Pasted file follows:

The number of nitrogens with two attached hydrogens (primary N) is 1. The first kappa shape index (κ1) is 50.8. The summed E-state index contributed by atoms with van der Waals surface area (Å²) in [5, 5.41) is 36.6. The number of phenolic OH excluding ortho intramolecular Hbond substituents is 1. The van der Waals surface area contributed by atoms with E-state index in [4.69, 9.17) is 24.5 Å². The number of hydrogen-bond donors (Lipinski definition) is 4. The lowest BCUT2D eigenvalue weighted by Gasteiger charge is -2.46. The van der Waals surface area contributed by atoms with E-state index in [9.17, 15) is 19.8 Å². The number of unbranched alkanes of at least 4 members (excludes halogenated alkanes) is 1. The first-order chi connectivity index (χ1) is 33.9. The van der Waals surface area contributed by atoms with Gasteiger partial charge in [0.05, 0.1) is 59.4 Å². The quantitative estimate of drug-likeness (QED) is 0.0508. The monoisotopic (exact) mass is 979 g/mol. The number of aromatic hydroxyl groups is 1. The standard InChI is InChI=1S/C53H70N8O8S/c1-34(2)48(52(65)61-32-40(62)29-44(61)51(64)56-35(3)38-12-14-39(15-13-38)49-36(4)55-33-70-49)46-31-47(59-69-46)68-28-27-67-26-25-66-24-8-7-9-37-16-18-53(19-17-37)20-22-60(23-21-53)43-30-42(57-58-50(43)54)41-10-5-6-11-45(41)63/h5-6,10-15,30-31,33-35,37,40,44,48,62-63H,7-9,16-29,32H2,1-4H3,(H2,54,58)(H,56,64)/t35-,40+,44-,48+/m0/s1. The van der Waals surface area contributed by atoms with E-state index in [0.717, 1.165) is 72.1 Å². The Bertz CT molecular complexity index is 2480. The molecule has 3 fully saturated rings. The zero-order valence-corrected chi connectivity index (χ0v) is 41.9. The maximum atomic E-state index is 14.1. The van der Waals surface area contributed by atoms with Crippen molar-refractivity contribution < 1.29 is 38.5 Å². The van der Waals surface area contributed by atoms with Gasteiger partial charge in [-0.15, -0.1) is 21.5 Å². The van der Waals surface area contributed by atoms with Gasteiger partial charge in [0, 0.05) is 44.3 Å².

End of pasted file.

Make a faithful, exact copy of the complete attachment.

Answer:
The number of nitrogens with two attached hydrogens (primary N) is 1. The first kappa shape index (κ1) is 50.8. The summed E-state index contributed by atoms with van der Waals surface area (Å²) in [5, 5.41) is 36.6. The number of phenolic OH excluding ortho intramolecular Hbond substituents is 1. The van der Waals surface area contributed by atoms with E-state index in [4.69, 9.17) is 24.5 Å². The number of hydrogen-bond donors (Lipinski definition) is 4. The lowest BCUT2D eigenvalue weighted by Gasteiger charge is -2.46. The van der Waals surface area contributed by atoms with E-state index in [9.17, 15) is 19.8 Å². The number of unbranched alkanes of at least 4 members (excludes halogenated alkanes) is 1. The first-order chi connectivity index (χ1) is 33.9. The van der Waals surface area contributed by atoms with Gasteiger partial charge in [0.05, 0.1) is 59.4 Å². The quantitative estimate of drug-likeness (QED) is 0.0508. The monoisotopic (exact) mass is 979 g/mol. The number of aromatic hydroxyl groups is 1. The standard InChI is InChI=1S/C53H70N8O8S/c1-34(2)48(52(65)61-32-40(62)29-44(61)51(64)56-35(3)38-12-14-39(15-13-38)49-36(4)55-33-70-49)46-31-47(59-69-46)68-28-27-67-26-25-66-24-8-7-9-37-16-18-53(19-17-37)20-22-60(23-21-53)43-30-42(57-58-50(43)54)41-10-5-6-11-45(41)63/h5-6,10-15,30-31,33-35,37,40,44,48,62-63H,7-9,16-29,32H2,1-4H3,(H2,54,58)(H,56,64)/t35-,40+,44-,48+/m0/s1. The van der Waals surface area contributed by atoms with E-state index in [0.717, 1.165) is 72.1 Å². The Bertz CT molecular complexity index is 2480. The molecule has 3 fully saturated rings. The zero-order valence-corrected chi connectivity index (χ0v) is 41.9. The maximum atomic E-state index is 14.1. The van der Waals surface area contributed by atoms with Crippen molar-refractivity contribution < 1.29 is 38.5 Å². The van der Waals surface area contributed by atoms with Gasteiger partial charge in [-0.15, -0.1) is 21.5 Å². The van der Waals surface area contributed by atoms with Gasteiger partial charge in [0, 0.05) is 44.3 Å².